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Tips From Physical Therapists For Improving Your Balance At Home

Posted on November 06 2019


Tips from the Physical Therapy Pros for Improving Your Balance At Home.


Did you hear Marge fell and broke her hip? Well, that’s common place as 1/3 of people age 65 or older experience a hard fall due to loss of balance (nihseniorhealth.gov). These falls can and often lead to serious injury and death. Many factors can contribute to balance and proprioception problems. These factors include but are not limited to: aging, de-conditioning, arthritis, inner ear issues, vision, medications and medical conditions such as a stroke, Parkinson’s, brain and spine Injuries.

To work on improving your balance as you age or after a lower extremity injury there are a few basic but effective exercises that can be done right out of your own home. These basic but effective balance exercises can be performed to see and feel noticeable improvement. Obviously, every condition and individual is different, but these are geared more toward the elderly individual that is a bit de-conditioned, but in otherwise good health.

Weight shifts are a great place to start your foundation. Stand with your feet shoulder width apart and weight evenly distributed on each foot. Shift your weight to the right and lift your left foot barely off the floor. Try to hold the position as tolerated up to 30 seconds and even reps on each leg.

Standing leg balance- Begin barefoot while standing tall and holding on lightly (enough to stabilize yourself with your hands) to the back of a chair. I like barefoot as it really helps to work all the muscles of your ankle and foot and gets your toes, especially your great toe, involved. Get your posture as tall as possible by tightening your abdominals and pulling your shoulders back. It is important to have nice upright posture with eyes forward and not stare at your feet or floor below as that’s where our body will tend to follow. As you begin to gently lift one leg off the floor by flexing your knee, you will want to have a slight bend in your balance or base leg so as to not lock your knee. Once you feel solid with this you can close your eyes and challenge yourself to the next level.

Single leg balance with hip flexion/extension- This is a great postural exercise. Same as above, but add a slight dynamic component of movement with non stance leg by bringing your leg up in a half marching fashion and then back behind without leaning forward or arching your back. Depending on level of control perform these holding on to chair in front of you or for more advanced balance remove stability component of chair.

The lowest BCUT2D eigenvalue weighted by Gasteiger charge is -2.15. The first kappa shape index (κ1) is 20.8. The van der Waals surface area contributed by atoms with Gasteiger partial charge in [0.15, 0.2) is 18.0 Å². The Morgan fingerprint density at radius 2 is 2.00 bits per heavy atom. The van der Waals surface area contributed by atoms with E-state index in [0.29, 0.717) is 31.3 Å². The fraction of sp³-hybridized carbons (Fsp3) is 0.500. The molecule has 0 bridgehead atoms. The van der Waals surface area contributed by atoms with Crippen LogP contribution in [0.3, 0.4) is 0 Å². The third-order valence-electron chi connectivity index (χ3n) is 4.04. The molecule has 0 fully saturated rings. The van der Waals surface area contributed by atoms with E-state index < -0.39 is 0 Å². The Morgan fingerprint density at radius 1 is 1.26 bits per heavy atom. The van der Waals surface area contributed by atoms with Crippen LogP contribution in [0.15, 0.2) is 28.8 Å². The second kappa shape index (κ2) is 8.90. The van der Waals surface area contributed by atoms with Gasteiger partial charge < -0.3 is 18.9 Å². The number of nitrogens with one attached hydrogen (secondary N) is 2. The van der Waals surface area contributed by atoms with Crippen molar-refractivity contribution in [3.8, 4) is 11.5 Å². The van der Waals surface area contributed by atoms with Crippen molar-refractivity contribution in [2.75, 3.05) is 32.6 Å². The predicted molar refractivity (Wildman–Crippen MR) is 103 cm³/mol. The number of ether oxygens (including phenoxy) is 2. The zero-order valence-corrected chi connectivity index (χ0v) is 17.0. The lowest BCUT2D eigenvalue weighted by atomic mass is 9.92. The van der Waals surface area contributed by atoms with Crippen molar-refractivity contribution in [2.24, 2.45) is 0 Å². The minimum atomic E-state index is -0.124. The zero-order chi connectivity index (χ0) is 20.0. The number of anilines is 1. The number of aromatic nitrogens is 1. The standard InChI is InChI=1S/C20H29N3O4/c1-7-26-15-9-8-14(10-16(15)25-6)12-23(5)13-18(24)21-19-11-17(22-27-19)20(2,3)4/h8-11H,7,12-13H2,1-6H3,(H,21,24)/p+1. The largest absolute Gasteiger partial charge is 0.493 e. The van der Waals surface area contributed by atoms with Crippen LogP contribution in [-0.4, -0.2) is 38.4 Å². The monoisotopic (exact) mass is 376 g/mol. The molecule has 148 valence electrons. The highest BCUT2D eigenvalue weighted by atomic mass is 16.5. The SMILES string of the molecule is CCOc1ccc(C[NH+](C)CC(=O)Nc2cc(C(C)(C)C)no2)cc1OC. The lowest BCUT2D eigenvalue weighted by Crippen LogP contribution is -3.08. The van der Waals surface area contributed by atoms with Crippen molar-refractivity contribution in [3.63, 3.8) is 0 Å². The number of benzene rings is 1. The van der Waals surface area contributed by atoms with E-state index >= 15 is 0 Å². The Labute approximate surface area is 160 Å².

Heel Raises (Calf Raises)- Stand with feet shoulder width apart and underneath your shoulders. Raise up on your toes/ balls of your feet lifting both heels up off the floor and lowering them back down. This will help to strengthen the gastrocnemius (calf muscles) of the lower leg.

Shallow Dips- Using chair or equivalent stable object in front of you, perform a shallow dip or squat as if you were going to take a seat but with only a very slight bend in the knees. Feet should remain shoulder width apart, knees over toes and shoulders over your hips with eyes up.

Chair Squats - Progressing from a shallow dip you can move into a squat using the same set up as above (shallow dips) only this time you will turn the chair around and act as if you are going to take a seat. Push your hips back toward the chair while looking straight ahead with eyes up. Arms can be at side to brace yourself in the chair or you can extend them straight in front of you to assist your balance. Sit down in the chair, then squeeze your glutes tight to begin lift from the chair. Extend your legs by tightening the quad muscles to an upright position without locking the knees out completely. You can place a walker in front of you (in a locked position) for added balance, again depending on your condition. To progress this, you can alleviate sitting down in the chair, but rather have the chair there as a marker as to how far down you need to squat and then return. Do not squat past 90º at the knee to avoid knee pain.

These are just a few helpful tips on improving balance and your proprioception within the confines of your own home.


Shawn J Hickling is the founder of ActiveWrap Inc. He previously worked as a licensed sports and orthopedic PTA and was Aquatic Therapy director for over 15 years. He received his BSc in Exercise Physiology from Chapman University.

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